We’ve still got a long way to go
Yes, we’ve still got a long way to go
Exactly five years ago today, an EF-5 tornado devastated Joplin, Missouri – the city where I grew up and where my mother still lives.
The tornado touched down first on the western edge of Joplin, then cut a swath that was six miles long and 3/4 mile wide through the heart of Joplin. Its winds are believed to have exceeded 200 miles per hour.
The tornado killed 161 people, and destroyed or seriously damaged some 7500 homes, plus many small and large commercial buildings, schools, and churches.
The city recently released a nine-page fact sheet about the destruction caused by the tornado and the status of Joplin’s recovery from the aftereffects of the storm. Here are a few of the facts from that document that caught my attention:
– An astonishing 182,000 volunteers (more than triple the population of Joplin) assisted in the cleanup and rebuilding of the city. Officially, volunteers donated over 1.5 millions hours of service.
– The tornado generated some three million cubic yards of debris, which took the US Army Corps of Engineers, the Missouri National Guard, dozens of contractors, and thousands of volunteers about eleven weeks to remove.
– Insurance companies paid over $1.6 billion in claims: almost a billion dollars for commercial property losses, over half a billion dollars in residential property losses, and over $50 million for damage to automobiles.
– The city has issued over 7000 residential and commercial building permits since the storm, representing over $1.4 billion in total construction value.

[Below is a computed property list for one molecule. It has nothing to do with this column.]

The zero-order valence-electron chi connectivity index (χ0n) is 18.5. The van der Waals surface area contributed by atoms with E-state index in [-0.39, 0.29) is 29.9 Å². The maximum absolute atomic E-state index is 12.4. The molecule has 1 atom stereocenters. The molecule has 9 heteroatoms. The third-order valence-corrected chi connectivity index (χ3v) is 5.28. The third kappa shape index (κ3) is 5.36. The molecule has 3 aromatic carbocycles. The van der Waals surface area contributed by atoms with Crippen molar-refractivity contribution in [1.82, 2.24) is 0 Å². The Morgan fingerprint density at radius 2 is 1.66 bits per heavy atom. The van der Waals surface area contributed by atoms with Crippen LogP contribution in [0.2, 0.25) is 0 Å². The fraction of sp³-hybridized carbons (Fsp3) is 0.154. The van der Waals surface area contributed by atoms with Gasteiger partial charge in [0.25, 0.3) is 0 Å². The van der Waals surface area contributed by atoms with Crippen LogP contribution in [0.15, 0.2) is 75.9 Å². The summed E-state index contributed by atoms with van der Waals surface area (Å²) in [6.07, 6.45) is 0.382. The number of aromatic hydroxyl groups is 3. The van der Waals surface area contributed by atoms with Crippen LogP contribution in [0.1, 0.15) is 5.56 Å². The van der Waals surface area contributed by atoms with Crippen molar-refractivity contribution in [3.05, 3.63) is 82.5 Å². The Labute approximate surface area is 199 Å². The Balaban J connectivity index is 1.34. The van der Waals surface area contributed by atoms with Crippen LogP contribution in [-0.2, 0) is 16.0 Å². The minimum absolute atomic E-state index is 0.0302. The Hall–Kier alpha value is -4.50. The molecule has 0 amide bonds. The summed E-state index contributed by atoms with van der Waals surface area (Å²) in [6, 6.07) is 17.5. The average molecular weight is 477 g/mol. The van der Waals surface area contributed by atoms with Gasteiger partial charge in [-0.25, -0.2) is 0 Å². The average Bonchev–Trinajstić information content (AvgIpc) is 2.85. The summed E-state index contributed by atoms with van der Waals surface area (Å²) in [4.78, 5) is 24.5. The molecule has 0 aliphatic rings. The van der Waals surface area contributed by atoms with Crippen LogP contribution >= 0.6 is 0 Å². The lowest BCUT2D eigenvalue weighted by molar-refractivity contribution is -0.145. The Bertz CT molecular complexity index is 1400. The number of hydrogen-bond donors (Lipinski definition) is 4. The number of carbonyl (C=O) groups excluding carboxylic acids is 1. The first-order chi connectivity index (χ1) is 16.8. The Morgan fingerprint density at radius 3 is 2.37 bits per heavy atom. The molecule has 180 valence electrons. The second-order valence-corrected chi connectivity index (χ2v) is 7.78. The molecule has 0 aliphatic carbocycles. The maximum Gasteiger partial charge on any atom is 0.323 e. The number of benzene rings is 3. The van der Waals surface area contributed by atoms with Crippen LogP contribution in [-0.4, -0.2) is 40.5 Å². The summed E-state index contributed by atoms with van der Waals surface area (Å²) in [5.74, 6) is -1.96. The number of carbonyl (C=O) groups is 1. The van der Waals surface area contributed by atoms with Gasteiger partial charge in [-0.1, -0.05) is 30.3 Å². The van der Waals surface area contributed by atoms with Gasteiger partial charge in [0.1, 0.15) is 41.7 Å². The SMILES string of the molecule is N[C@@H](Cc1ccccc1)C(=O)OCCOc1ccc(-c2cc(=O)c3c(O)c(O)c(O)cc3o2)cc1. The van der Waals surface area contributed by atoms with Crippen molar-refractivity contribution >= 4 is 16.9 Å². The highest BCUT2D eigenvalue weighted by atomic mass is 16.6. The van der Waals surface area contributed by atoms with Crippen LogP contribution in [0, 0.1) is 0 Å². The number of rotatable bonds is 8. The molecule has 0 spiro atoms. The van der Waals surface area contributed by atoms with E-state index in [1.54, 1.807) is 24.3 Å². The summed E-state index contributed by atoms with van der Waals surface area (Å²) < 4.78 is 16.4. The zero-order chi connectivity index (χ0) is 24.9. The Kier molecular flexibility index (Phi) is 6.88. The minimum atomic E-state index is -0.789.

– Joplin builders have built 1657 brand-new houses since the tornado hit, which is just short of one new house per day.
– The largest and most significant nonresidential structures destroyed by the tornado (including Joplin High School, St. John’s Hospital, St. Mary’s Church and Elementary School, and Irving Elementary School) have all been replaced.
– Over 9000 people were displaced by the tornado, and some 4500 employees lost their jobs or had their hours cut. Many of those people had to move to neighboring cities and towns to find jobs and housing. But Joplin’s current population (51,000-plus) is slightly higher than it was at the time of the tornado.
– Over 500 businesses were destroyed or severely damaged by the storm. About 90% of those businesses have reopened or are in the process of reopening. In addition, more than 300 new businesses with over 1600 full-time or part-time employees have opened in the last five years.
– Over 1300 pets displaced by the storm were taken to an emergency pet shelter. Over 500 were eventually reunited with their owners, while most of the rest were adopted by new owners.
Of course, facts and figures like these don’t begin to tell the whole story. And while I’ve visited Joplin a dozen times or more since May 2011, I can’t tell you the whole story either – for that, you need to talk to those residents who lived through the tornado and its aftermath.
I think the people of Joplin are much closer to realizing the much-to-be-desired vision of the future that is described in the following lines from the Book of Job than they were when I first quoted those lines in a September 2011 2 or 3 lines post:
You will surely forget your trouble
Recalling it only as waters gone by
Life will be brighter than noonday
And darkness will become like morning
You will be secure, because there is hope
You will look about you and take your rest in safety
You will lie down, with no one to make you afraid
But I don’t think that most of Joplin’s residents are there yet. They will get there sooner or later . . . but I feel like they still have a long way to go.
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Here's “Long Way to Go,” which was released in 1971 on Alice Cooper’s Love It to Death album:
Click below to buy the song from Amazon: